When I was a new mom, I can’t tell you how often I wished my baby had come with a safety manual. What dangers should I concern myself with? How best could I keep him safe? What parts of baby proofing really mattered? What’s the deal with baby gates?
Now that I am a seasoned mom and have a few years under my belt, I can tell you that despite everything you do, baby is going to get some bumps and bruises along the way. You can’t protect her from everything and sometimes it is going to break your heart. (Just last night my toddler stumbled and fell with her dolly and chipped her tooth!)
Though none of us are immune from accidents happening to our children, it is always in our best interest to be reminded of the ways that we can improve the safety environment around our kids. When we know better, we do better.
When you realize that the American Academy of Pediatrics states that nearly 1800 children a year are treated at the ER for accidents with baby gates, it is time to start looking at the why...and the how we can do better.
Don’t get me wrong! Hurray for more baby gates getting used! Yeah for parents trying! But it is true, these critical components of childproofing can actually create HURT even while they’re meant to be helpful.
So let’s answer the question: How can a baby gate be dangerous?
1. If it is installed or used incorrectly, it can fail.
This is a biggie! Sometimes it is tricky to figure out the best way to get a baby gate secured tightly, especially if you have angled walls, thick baseboards, various-sized posts or banisters, or other odd scenarios. Some baby gates are designed for unique uses such as these, others are clearly only for installation between two solid parallel walls or door jambs.
Make sure that you are using the correct type of gate, follow all instructions exactly, and double-check for sturdiness. And keep it closed!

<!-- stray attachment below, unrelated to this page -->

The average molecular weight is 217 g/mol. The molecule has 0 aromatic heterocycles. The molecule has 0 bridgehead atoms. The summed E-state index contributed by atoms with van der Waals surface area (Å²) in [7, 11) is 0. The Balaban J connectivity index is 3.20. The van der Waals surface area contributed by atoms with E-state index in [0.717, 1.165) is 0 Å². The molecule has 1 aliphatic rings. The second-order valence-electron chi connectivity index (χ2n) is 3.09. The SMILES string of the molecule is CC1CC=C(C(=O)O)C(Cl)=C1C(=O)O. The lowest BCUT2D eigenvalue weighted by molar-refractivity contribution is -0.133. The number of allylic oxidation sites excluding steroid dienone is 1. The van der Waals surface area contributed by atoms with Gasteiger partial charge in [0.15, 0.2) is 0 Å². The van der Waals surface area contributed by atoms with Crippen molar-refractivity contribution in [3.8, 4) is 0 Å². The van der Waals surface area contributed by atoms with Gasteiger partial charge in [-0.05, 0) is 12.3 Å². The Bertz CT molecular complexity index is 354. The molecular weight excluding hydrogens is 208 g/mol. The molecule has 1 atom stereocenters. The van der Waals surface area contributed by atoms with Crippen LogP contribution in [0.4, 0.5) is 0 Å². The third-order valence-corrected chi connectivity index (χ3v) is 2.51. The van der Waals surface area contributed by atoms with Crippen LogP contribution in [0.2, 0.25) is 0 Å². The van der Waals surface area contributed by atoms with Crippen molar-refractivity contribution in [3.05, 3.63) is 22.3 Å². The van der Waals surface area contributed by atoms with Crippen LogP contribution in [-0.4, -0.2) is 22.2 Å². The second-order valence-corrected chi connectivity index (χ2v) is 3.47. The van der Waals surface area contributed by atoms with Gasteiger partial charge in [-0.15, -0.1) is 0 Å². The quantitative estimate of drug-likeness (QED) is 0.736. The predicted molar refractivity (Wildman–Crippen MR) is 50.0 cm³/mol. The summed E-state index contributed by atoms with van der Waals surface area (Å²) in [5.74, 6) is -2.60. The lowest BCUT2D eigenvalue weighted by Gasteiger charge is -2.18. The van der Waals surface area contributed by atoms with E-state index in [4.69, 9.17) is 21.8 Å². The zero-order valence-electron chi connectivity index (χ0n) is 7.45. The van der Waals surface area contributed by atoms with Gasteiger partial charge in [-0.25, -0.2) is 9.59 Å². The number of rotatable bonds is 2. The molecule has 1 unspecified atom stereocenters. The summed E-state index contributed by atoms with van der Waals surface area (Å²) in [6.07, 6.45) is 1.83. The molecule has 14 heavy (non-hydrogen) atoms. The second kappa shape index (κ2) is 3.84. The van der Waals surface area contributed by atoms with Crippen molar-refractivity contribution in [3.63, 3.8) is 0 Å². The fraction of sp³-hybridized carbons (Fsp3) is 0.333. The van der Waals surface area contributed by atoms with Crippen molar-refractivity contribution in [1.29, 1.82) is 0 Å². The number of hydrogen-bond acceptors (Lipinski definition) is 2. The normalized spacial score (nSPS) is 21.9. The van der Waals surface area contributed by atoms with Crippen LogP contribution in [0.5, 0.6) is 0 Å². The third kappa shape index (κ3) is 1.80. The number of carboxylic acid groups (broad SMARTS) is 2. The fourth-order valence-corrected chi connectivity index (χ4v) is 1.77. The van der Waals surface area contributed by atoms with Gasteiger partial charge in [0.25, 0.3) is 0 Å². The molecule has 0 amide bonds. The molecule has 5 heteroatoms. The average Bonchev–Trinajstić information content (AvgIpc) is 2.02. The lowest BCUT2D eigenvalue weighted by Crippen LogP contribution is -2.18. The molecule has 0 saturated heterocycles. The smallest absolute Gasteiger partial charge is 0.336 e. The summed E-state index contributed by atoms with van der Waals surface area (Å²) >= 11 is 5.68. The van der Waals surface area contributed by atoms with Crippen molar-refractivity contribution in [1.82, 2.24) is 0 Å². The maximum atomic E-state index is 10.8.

2. A pressure-mounted gate that is installed at the top of the stairs can give way.
This is one of the main reasons so many kids end up taking a serious tumble. No matter how much you tighten one of these gates, you run a risk that someone will push too hard or fall into it, causing it to dislodge. This will allow gate and baby to take a ride that no one wants.
Always and ONLY use a permanently-mounted gate at the top of any stairway! (And put a baby gate at the bottom of the stairs, too, if baby has access.)
3. It is installed, but not checked periodically for problems.
Sometimes a gate loosens over time or become dislodged. Sometimes a part fails from normal usage or a defect. Make sure that you inspect your gate regularly for issues that could lead to trouble down the road. Check for loose supports or screws and tighten them securely.
It also doesn’t hurt to make sure your gate hasn’t been a part of a recall.
4. It isn’t installed or removed soon enough and trouble ensues.
First, make sure your gate is installed before your baby is six months old or begins to roll about or pull up. An uninstalled gate is not able to its job.
But equally important, take down a baby gate once your toddler begins to try to scale it (usually around age 2). A gate that is attempted to be climbed definitely becomes more dangerous than not having one at all. Not only does a gate in this situation give a false sense of security, but a fall from the top of a gate is not pretty!
Bonus: Also double-check that the baby gate you choose has appropriate-sized gaps between the slats (less than 4 inches), has no sharp places that can poke, scrape, or pinch baby, and doesn’t have cross-pieces than can give your climber “toeholds” that they can use to climb out.
Now please don’t be discouraged from using baby gates! They are fantastic inventions that can clearly make your home much safer. But at the same time, don’t become complacent in their usage and let them create a hazard.